The national tracing App has detected that you may have been in close contact with a positive COVID-19 case on (insert date and time) at or near (insert street address and/or Google place ) (on level X)  We recommend that you self-isolate and get tested as soon as possible. Please contact the Ministry of Health on www.mmmmmm.co.nz or 0800 xxxxxxx for more information. We may attempt to contact you in the near future. This message reference number is 64763489939. Be safe, be kind.“


If the same phone number has been in contact more than once, a single SMS is sent but back office contact tracers have access to this information to prioritise their follow up actions. If hunting a source case is necessary, second and third level contacts can also be queried. There is after all an average of 6 degrees of separation between two random individuals, according to some urban legend.


It seems so simple.
Surely others than me have also seen this possibility already… Why is this not happening? (It is in South Korea I believe.)   I am no network engineer and no database expert, and I may have completely missed some major technical obstacle to the implementation of such an App. If you have any tech creds, please prove me wrong.


I am no epidemiologist either and I may have also completely misunderstood the purpose and mechanics of contact tracing. Please do not hesitate to educate me, because journalists are not. For now, I hold the belief that health authorities instantly knowing who a new case has been in close contact with, when, where and for how long in the last 2 weeks and instantly knowing how to contact these people can only be a good thing, even the entire and only thing.


Option B.
Now, smartphones are also capable of knowing what other phones are nearby, via the Bluetooth capability. It should be possible to enhance this technology to record on the device the phone number, locations, and time stamps of contact with nearby devices, silently and seamlessly.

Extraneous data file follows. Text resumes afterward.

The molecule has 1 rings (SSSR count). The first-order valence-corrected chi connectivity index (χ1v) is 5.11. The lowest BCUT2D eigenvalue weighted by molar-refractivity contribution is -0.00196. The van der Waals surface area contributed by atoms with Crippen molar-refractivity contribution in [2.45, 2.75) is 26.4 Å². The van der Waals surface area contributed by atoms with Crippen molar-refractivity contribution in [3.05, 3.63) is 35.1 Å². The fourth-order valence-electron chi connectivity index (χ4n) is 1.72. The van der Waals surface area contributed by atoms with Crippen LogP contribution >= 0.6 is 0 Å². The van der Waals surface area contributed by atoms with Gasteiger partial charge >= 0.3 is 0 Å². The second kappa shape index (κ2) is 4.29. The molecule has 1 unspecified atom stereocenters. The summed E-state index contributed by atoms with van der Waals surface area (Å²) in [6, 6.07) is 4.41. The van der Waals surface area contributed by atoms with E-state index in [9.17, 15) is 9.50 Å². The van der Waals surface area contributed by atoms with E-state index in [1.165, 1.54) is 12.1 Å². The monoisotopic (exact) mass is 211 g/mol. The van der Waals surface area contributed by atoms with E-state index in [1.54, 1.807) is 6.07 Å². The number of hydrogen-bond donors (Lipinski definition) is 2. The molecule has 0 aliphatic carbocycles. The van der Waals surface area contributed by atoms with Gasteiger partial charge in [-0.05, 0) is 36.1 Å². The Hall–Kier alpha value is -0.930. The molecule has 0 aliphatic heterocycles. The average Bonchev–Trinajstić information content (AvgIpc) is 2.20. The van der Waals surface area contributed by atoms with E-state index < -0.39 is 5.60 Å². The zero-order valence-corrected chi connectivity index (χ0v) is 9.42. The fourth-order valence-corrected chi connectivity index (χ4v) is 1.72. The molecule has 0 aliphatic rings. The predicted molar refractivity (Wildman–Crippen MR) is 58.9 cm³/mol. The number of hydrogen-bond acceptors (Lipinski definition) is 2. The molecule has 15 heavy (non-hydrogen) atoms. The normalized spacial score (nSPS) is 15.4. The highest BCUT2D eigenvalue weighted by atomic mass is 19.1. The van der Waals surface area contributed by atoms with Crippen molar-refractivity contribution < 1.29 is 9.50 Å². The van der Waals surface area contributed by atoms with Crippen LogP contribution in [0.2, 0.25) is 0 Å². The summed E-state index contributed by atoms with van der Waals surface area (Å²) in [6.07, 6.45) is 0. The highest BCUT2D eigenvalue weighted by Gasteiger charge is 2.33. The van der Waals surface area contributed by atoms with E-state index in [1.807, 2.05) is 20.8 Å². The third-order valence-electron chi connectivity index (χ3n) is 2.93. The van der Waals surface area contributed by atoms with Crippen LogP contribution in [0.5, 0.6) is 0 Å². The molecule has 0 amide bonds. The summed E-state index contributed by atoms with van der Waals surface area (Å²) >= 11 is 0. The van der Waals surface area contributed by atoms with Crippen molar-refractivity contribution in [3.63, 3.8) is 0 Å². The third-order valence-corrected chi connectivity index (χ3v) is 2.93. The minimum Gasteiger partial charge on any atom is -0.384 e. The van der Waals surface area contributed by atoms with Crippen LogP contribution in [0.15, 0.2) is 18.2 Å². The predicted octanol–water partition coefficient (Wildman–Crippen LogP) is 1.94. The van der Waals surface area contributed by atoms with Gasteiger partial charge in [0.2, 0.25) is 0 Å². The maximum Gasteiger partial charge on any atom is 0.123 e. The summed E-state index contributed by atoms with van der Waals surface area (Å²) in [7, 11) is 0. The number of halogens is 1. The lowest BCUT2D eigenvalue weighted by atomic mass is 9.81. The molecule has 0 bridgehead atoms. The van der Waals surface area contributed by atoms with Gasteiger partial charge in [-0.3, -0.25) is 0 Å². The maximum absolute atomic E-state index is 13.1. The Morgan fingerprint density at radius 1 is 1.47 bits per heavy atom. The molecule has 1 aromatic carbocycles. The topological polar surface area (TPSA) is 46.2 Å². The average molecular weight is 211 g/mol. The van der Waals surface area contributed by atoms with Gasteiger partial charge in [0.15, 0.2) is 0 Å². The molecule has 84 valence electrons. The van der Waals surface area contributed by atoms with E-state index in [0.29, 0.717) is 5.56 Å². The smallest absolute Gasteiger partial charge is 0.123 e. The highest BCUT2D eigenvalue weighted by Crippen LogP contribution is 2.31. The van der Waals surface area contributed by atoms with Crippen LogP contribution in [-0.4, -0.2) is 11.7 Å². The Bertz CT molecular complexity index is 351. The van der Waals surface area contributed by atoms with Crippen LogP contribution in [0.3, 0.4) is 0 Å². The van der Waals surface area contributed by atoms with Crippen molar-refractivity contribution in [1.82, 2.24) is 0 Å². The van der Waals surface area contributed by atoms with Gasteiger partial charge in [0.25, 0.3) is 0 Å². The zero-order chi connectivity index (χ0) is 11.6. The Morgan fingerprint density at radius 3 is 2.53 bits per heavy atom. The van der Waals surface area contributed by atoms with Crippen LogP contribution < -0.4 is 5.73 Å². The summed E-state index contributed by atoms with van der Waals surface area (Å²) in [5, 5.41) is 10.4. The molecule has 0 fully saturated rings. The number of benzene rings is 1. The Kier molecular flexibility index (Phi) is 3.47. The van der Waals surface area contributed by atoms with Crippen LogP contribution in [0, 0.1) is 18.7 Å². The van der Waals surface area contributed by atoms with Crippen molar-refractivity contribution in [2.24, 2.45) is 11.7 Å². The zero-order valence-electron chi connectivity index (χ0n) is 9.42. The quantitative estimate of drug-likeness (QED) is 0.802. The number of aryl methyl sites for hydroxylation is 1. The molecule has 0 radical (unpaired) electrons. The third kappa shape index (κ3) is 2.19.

If someone is then diagnosed positive, they can mark themselves as such and the system would alert these phone numbers with an automatic SMS. The advantage of this solution is that there is no need to upload anything on a centralised database, thus, perhaps, alleviating privacy concerns. The list of contact would only be uploaded to the health officials and tracers to examine if and when you are diagnosed positive.  There would be a need to implement a mechanism that would prevent people to self-diagnose themselves and unnecessarily alert their Bluetooth contacts. Perhaps only a doctor could provide users with a code allowing to mark themselves as positive.
This can be an App or even integrated in the operating system and automatically installed on your device at the next update.


Technophobia and Privacy Concerns.

There is of course always some push back from the technophobes. Most people mistrust something they do not fully understand as ignorance generates fear. But mostly I blame it on Aldous Huxley and the Facebook conspiracy theorists.